Applicant: That’s an interesting way of phrasing it. I don’t think I have ever thought about it that way. No, that doesn’t really sound like me. But teams in high performance environments tend to feed off each other’s energy, and sometimes the tiniest details that didn’t seem to matter the day before really do open or close doors to the next phase of development. What I’d like to be able to do is take a leadership role in planning each day’s work more carefully, rather than just jumping in and getting stuff done because we’re on a deadline.

Interviewer: Around here we are always on deadlines. Do you think you’ll be able to get your teammates on board to devote the extra thought cycles to strategy before action?

Applicant: Actually I do, because I come to you with many examples from my past work where forging ahead without reflection cost us time instead of creating it. I think as I work on this myself, others will see the value, and together all our work will rise to a higher level.

Buzzer sounds. End of interview. Applicant wins on proposing a clearly valuable area of self-improvement that isn’t so much a confession as it is a rallying cry for shared experience in an improved workplace. Interviewer wins because an honest relationship has been established where probing does not lead to indictment, but authenticity and leadership by example.

Can a Minus Be a Plus?

If a minus can’t be a plus, why would an interviewer ask the question? That’s the whole point of asking an applicant if they have any self-identified areas for improvement. In Scenario 1, the Applicant bats away the question, the Interviewer is immediately suspicious, and no relationship can be established. In Scenario 2, the Applicant is unnecessarily candid, to the point of celebrating a shortcoming rather than addressing it, leaving the Interviewer permanently fearful and unable to bridge to a relationship. In Scenario 3, the Applicant is ready for the question, hungry to embrace personal challenge as real opportunity, and the Interviewer’s imagination can blossom to a broadening relationship that benefits the entire organization.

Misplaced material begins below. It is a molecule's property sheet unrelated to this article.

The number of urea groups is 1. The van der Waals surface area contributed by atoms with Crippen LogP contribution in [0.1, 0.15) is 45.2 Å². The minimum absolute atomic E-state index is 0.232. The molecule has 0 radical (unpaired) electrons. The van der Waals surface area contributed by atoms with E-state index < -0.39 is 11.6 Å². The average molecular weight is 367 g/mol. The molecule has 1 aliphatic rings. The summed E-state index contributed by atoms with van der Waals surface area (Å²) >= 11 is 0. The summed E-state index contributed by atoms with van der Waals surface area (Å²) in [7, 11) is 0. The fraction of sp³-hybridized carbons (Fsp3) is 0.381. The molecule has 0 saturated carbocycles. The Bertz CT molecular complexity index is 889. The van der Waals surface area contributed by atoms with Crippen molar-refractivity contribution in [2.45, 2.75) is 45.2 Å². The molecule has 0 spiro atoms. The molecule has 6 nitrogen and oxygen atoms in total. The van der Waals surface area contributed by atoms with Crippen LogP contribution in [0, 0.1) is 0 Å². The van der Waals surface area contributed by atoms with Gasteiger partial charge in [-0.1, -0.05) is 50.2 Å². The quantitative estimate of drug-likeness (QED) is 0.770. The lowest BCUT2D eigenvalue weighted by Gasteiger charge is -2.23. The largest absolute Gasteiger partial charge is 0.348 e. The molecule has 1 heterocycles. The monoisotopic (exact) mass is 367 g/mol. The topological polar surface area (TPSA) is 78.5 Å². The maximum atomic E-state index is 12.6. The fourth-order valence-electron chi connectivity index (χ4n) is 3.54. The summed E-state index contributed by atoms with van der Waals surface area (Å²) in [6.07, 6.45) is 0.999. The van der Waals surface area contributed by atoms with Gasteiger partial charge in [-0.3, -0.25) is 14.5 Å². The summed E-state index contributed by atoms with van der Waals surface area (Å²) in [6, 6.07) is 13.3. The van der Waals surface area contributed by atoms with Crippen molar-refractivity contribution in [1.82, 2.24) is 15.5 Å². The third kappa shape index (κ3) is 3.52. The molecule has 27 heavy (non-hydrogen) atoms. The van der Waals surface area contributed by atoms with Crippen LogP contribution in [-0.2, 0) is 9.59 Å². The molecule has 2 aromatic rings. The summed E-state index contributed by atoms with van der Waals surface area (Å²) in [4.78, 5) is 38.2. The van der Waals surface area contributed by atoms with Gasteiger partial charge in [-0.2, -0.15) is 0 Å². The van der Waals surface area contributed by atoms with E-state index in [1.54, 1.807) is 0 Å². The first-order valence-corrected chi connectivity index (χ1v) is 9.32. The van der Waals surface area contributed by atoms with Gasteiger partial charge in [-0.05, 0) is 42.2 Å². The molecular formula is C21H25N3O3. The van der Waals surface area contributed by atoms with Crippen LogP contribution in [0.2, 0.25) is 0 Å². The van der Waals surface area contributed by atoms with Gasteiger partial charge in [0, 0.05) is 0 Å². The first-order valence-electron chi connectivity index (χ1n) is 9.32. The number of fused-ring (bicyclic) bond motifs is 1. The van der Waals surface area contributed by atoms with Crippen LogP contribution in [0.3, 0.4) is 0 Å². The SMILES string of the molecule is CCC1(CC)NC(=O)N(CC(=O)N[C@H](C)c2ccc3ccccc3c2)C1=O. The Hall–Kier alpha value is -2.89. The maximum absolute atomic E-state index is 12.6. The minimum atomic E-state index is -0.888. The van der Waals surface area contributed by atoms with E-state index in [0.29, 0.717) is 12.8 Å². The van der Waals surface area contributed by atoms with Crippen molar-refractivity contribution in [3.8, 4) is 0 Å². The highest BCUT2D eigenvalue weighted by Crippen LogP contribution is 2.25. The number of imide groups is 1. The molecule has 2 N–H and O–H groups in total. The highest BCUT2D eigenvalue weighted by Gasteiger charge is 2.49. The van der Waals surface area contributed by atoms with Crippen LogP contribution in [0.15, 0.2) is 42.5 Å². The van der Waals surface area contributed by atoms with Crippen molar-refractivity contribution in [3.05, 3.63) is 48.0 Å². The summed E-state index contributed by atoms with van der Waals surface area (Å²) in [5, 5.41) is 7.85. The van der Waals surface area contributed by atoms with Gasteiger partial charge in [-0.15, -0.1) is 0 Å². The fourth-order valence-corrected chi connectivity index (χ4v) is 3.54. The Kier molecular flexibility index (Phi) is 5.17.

Two key takeaways: First, once you’re past competency, an interview is about character and compatibility—in other words, forming a relationship. If you don’t use the interview to explore the underpinnings of a relationship such that the values of a candidate align with the values of a company, a real fit isn’t going to be there. Second, if you know an interview question has a 75% or better chance of being asked, don’t wait until the question is asked to form an answer, and don’t become defensive because you don’t like the question. Thoughtfulness and preparation are your best friends before you walk into a room. You’re going to get asked these things, so please think about them in advance and always answer with authority as well as authenticity.

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This article originally appeared on Beyond.com

Those Thin Blurred Lines

The more I watch this year’s election unfold — especially the Presidential Debates — the more I am reminded of that old axiom I wrote about early in the life of this blog, “Our greatest strengths are our greatest weaknesses.”

Campaigning for office is no small trick.  A candidate enters the race with a set of convictions, values,and ideas, as well as a personal communication style and inescapable personality quirks.  That individual has to maintain authenticity while winning support from those who might not be all that easy to convince. We play by the rules in a democracy of representation, where majority rule determines our elected officials and they determine our laws, ostensibly voicing the will of the people.  Yet we also seek leadership from aspiring candidates and those elected, to help the electorate understand and embrace new concepts and styles they may not initially support, but leaders believe they may come to support.